Monday, December 9, 2013
By Deirdre Fleming firstname.lastname@example.org
(Continued from page 1)
Just when they thought it was safe to go back into the water, beach goers in Orleans, Mass., wisely stay ashore as a great white shark patrols the shallows in search of one of the many seals that populate Cape Cod and the islands.
Photo By George Breen/Courtesy of Dawson Farber, Orleans Harbormaster
The Associated Press Oh, the shark has pretty teeth, dear ... and woe to the seal that gets pulled into the 2-inch serrated incisors of this great white that may be a seasonal guest.
SEE THE SHARKS
To see Mary Lee or other great white sharks in the Ocearch study: sharks-ocearch.verite.com/
"That shark went within a few hundred yards off the beaches in North Carolina. When Mary Lee went to Bermuda, it was amazing. It was like a celebrity came to town. Everyone knew she arrived," Skomal said.
In the past, the tags affixed with a harpoon to a shark's body would measure its position somewhere within 100 to 150 miles.
The satellite-based tags track them within a few miles, showing many great white sharks hunt and feed just off shore.
To tag the sharks, biologists steer them toward a "cradle," a massive platform attached to Ocearch that lifts the big fish out of the water. Then Ocearch biologists quickly get samples from the shark as a transmission tag is being affixed to the dorsal fin.
"Let's face it, it's hard to get hands-on access to an animal that's bigger than 10 to 13 feet," Skomal said.
To date, Skomal has 35 great white sharks tagged with various types of transmitters since his work began in 2009. By the end of August, he wants 50.
By then, he hopes Mary Lee and other great whites carrying satellite tags will thrust the 16-million-year-old species into the public's consciousness and the Ocearch website will draw viewers like public television.
"Some scientists take data and keep it until there is enough to write an article for a journal. I'm a little more open," Skomal said. "Why not let everyone see it at the same time and accelerate the rate at which we're learning, and raise awareness? There are an amazing number of people who are interested in Mary Lee. I think she's created fascination instead of fear."
Already on Cape Cod, fear and fascination has spread among beach-goers this summer.
SWIMMERS TAKE NOTICE
At the popular sand beaches along the Cape, great white sharks have drawn more sunbathers and even swimmers this summer, said Orleans harbormaster Dawson Farber.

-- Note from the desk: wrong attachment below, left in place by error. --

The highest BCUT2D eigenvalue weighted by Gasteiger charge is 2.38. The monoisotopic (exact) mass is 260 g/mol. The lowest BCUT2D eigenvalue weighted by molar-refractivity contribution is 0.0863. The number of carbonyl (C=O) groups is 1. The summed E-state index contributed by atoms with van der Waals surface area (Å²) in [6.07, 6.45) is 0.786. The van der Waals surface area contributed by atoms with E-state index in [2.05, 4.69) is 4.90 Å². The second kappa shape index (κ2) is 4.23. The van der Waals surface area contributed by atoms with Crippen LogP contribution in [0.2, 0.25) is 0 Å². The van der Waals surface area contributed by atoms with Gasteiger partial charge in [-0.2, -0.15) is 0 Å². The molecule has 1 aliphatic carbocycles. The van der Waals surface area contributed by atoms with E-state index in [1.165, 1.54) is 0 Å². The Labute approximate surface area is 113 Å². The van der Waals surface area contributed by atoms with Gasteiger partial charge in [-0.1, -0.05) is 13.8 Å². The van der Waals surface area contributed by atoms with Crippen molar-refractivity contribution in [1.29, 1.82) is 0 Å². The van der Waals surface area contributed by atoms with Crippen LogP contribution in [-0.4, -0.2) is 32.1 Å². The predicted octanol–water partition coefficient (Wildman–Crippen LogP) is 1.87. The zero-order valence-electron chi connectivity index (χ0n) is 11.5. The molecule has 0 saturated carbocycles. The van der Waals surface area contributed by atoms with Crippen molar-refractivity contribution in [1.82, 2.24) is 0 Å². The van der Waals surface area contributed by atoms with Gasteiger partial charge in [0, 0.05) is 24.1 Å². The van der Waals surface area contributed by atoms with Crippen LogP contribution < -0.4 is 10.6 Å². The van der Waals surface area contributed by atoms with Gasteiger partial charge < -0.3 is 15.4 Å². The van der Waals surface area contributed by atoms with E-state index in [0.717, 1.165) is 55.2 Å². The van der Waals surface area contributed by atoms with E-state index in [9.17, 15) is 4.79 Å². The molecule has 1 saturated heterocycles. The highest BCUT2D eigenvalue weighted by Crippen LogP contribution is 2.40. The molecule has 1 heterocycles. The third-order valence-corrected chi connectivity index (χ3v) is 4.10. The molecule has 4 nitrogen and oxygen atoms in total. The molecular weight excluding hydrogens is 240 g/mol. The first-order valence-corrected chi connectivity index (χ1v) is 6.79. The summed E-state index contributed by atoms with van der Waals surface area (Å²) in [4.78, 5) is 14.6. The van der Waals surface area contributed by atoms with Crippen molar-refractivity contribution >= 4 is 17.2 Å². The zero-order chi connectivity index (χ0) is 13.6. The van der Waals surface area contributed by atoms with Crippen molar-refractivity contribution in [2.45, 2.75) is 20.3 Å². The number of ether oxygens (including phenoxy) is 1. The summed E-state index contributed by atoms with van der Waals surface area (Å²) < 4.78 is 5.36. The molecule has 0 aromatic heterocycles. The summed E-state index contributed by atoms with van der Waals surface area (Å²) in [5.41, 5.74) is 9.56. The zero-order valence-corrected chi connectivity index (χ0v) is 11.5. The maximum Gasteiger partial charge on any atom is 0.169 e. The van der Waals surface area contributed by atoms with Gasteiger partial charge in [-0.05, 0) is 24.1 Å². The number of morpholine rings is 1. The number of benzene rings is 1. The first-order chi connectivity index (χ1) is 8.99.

"There are more people utilizing our beaches, coming down to sunbathe and swim, hoping to see a dorsal fin. It has the opposite effect from what the average person might assume," Farber said. "And if it holds true to last summer, the number of sightings will increase in August and September."
Despite warning signs going up along the beaches, and 11 coastal communities working on increasing public awareness of the dangers related to great white sharks, the public wants a look at one, Farber said.
"I don't think we can give any level of reassurance whatsoever. We are not pressing the panic button but there are inherent risks involved with going into the ocean. It is their home, we're just guests visiting," Farber said.
Meanwhile, in Maine great white sharks have not registered on the public's consciousness, at least not yet.
York harbormaster Don Day said there is no news, talk or fear regarding great white sharks at one of Maine's southernmost beaches.
But Day, a fisherman, knows what Skomal knows, that the harbor seals that have drawn the great white sharks to Cape Cod are here as well.
"It must have been seven years ago there was a shark seen off the beach and (York) beach did close at that time. I know because it was before my time as harbormaster, and I've been harbormaster for five years," Day said.
Day believes great white sharks are close. He's heard of them preying on seals at the Isles of Shoals, the group of tiny islands six miles off the coast of New Hampshire.
And Day believes they could be at Boon Island, six miles off the Wells coast. Like Skomal, he said it could be just a matter of time.
"Down there they have a big seal population, thousands. That's what they're after. We don't have that many seals, but the seal population is getting bigger and bigger everywhere. At the Isles of Shoals, there are more down there than there were a year ago. And at Boon Island," Day said.
Deirdre Fleming can be contacted at 791-6452 or at: